What I am pointing out is how the category of religion has been and continues to be used and abused. Hitchens continues the lazy and politically-motivated terminology by claiming religion “poisons”, while not digging deeper. This leaves other people and institutions off the hook.

Hitchens is right to point out, though, that religion will continue to exist. It will remain while the liberal, secular discourse continues to label religion as “other” and “enemy”, which establishes a dualism to justify itself.

Joel Hodge is a lecturer in the Faculty of Theology and Philosophy at the Australian Catholic University's St Patrick’s campus, Melbourne.
"At any given moment there is an orthodoxy, a body of ideas which it is assumed all right-thinking people will accept without question. It is not exactly forbidden to state this or that or the other, but it is "not done".
...Anyone who challenges the prevailing orthodoxy finds himself silenced with.

Offline WaltDisney

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« Reply #19 on: February 05, 2012, 04:38:59 AM »
Like “religions”, nationalisms give us a sense of who we are as a community by defining ourselves in particular ways. In the Australian context, we saw this on display in the recent commemoration of the Sydney Olympics in which we remembered our saints (the gold medallists and volunteers), shrines (stadiums and tracks), relics (uniforms and medals), and, scriptures, songs and liturgies (the Opening Ceremony, victorious races and medal ceremonies).
Thus, religion is not an absolute category, but can be used fluidly to point out ways in which humans beings build certain types of community.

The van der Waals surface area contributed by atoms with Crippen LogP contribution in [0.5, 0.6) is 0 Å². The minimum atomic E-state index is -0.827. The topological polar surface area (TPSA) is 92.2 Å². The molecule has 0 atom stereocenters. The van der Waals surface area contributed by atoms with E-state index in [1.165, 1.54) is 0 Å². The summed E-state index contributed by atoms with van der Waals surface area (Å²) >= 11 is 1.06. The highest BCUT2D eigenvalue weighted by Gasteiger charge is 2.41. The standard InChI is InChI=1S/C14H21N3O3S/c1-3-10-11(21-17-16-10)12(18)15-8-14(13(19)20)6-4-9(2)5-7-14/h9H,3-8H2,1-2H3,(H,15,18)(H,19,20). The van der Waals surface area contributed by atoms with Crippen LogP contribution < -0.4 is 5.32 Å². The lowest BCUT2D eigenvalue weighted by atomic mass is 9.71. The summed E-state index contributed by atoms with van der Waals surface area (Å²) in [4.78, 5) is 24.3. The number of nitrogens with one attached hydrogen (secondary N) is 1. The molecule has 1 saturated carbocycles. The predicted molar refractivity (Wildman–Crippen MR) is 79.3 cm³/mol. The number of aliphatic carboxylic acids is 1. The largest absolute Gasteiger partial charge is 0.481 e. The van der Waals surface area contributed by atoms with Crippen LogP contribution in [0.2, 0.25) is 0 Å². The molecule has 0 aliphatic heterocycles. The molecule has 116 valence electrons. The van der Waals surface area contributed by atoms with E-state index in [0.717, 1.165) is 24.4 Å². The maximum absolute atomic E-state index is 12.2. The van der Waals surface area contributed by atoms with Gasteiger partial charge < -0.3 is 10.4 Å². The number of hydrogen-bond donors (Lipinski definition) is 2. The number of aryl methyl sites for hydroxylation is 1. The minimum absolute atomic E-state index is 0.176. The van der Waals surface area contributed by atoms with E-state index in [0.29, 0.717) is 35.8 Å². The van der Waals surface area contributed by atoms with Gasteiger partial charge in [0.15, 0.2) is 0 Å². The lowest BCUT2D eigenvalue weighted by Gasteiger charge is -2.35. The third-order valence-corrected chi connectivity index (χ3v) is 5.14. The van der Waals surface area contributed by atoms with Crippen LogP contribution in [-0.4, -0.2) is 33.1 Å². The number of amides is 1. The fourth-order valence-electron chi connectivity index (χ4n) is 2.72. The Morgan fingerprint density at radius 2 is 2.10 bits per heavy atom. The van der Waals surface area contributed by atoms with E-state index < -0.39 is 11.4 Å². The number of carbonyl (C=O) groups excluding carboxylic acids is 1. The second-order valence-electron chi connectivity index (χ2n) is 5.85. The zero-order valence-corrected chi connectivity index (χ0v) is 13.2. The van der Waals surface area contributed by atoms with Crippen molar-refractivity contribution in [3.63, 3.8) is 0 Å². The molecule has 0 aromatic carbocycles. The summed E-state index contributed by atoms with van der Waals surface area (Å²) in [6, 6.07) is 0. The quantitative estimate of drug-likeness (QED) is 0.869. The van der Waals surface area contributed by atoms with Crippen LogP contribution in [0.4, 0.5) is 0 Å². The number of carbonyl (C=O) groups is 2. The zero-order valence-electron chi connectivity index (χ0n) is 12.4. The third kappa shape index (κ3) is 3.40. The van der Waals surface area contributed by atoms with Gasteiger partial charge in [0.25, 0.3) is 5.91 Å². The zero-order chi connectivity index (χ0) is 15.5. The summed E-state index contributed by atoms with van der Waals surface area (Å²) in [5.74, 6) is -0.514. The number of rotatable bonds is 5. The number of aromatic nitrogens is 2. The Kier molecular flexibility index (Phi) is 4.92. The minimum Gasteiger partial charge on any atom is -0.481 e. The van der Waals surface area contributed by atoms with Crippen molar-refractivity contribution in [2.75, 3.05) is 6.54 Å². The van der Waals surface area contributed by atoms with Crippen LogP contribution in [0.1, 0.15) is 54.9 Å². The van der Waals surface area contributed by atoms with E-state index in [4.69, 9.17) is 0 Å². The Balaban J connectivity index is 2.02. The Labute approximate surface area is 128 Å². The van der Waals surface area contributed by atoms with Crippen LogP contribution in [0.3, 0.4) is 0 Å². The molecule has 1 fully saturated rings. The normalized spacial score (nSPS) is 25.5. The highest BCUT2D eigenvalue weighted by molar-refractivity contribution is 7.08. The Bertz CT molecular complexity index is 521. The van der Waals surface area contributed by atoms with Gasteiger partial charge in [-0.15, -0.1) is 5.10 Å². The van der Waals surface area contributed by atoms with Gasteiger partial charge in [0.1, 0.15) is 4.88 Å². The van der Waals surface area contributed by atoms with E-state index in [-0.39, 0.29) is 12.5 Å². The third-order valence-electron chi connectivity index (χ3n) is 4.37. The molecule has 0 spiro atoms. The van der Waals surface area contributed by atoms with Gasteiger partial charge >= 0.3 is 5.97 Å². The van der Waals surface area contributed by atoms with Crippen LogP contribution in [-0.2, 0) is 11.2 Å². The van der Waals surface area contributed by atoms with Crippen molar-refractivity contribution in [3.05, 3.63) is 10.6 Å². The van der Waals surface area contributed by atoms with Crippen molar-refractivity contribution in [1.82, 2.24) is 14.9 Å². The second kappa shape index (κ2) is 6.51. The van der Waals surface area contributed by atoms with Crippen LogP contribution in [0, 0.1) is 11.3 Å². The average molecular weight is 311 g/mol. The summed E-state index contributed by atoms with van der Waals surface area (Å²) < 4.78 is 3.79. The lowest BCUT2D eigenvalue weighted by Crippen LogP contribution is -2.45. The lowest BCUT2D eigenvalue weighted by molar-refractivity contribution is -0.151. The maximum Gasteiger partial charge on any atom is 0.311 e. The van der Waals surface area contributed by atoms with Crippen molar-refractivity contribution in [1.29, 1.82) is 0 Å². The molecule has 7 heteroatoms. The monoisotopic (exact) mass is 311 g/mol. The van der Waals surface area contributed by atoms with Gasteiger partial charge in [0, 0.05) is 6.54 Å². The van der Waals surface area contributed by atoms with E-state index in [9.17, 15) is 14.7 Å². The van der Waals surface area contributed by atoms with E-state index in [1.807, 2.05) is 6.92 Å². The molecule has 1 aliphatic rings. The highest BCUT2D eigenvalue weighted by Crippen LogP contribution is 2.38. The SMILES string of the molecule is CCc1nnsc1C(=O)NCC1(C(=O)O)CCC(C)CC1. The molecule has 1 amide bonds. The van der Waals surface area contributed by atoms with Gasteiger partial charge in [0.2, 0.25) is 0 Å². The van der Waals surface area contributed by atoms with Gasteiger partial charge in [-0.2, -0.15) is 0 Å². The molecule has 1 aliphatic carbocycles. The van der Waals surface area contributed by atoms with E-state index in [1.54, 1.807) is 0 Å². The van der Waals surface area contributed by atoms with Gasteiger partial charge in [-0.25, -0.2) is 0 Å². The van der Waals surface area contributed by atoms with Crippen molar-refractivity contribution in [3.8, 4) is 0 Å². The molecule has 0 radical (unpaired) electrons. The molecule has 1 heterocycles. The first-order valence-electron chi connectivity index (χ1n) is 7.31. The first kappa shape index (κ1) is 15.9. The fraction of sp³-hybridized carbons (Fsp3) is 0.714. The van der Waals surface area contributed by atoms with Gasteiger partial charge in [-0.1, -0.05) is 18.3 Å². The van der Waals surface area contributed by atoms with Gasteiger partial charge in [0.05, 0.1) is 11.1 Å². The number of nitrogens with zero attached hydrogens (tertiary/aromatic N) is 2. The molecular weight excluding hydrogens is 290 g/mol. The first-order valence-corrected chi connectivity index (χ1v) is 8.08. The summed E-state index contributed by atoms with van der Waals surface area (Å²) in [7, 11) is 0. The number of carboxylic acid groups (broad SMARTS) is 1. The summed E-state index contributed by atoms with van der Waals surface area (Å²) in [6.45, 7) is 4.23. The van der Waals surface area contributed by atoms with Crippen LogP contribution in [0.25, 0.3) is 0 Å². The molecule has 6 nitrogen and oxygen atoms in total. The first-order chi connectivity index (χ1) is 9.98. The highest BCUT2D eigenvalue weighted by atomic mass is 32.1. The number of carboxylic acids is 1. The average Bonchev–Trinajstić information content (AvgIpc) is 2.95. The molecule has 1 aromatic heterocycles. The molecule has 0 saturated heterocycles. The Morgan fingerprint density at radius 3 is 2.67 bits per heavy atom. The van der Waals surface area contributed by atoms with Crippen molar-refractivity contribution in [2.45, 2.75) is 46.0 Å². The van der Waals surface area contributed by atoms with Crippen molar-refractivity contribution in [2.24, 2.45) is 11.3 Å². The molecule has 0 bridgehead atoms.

(Good analogys, shouldve hit the point home harder though)

Thus, if religion is a fluid category (that can encompass “secular” groups) - yet as Hitchens claims “religion” supposedly manifests a poisonous side to human beings - why not examine human nature (and human group dynamics) more closely, rather than just blame certain groupings of people we label “religious” for everything?( This is a question that remains unanswered in the work of Hitchens and others, like Dawkins. Why? Because it would require a serious anthropological investigation of human beings; which itself would require them to give up some of their own dualistic beliefs. Hitchens and Dawkins each have their expertise and talents, but they are show amateurishness when it comes to mounting serious, academic arguments about religion and human nature.
Agreed

This is not to say that one cannot argue for some naturally transcendent capacity of the human being, or that Christians or Muslims or others cause violence. It is clear that Christians and Muslims commit violent acts, but so do Americans and Australians, fathers and mothers, sporting clubs and gangs, and many other sorts of people.
Good points

What I am pointing out is how the category of religion has been and continues to be used and abused. Hitchens continues the lazy and politically-motivated terminology by claiming religion “poisons”, while not digging deeper. This leaves other people and institutions off the hook.

Hitchens is right to point out, though, that religion will continue to exist. It will remain while the liberal, secular  (JEW) discourse continues to label religion as “other” and “enemy”, which establishes a dualism to justify itself."



Well said and pointed out, though he couldve gone much further in excoriating those like Hitchens on their modern day Witch hunts parroting  & Promoting the (Jew ) argument for destruction of Fiath via the Protocols #14
"I hardly exaggerate. Jewish life consists of two elements: Extracting money and protesting."
-Nahum Goldmann, Ex-President of the World Jewish Congress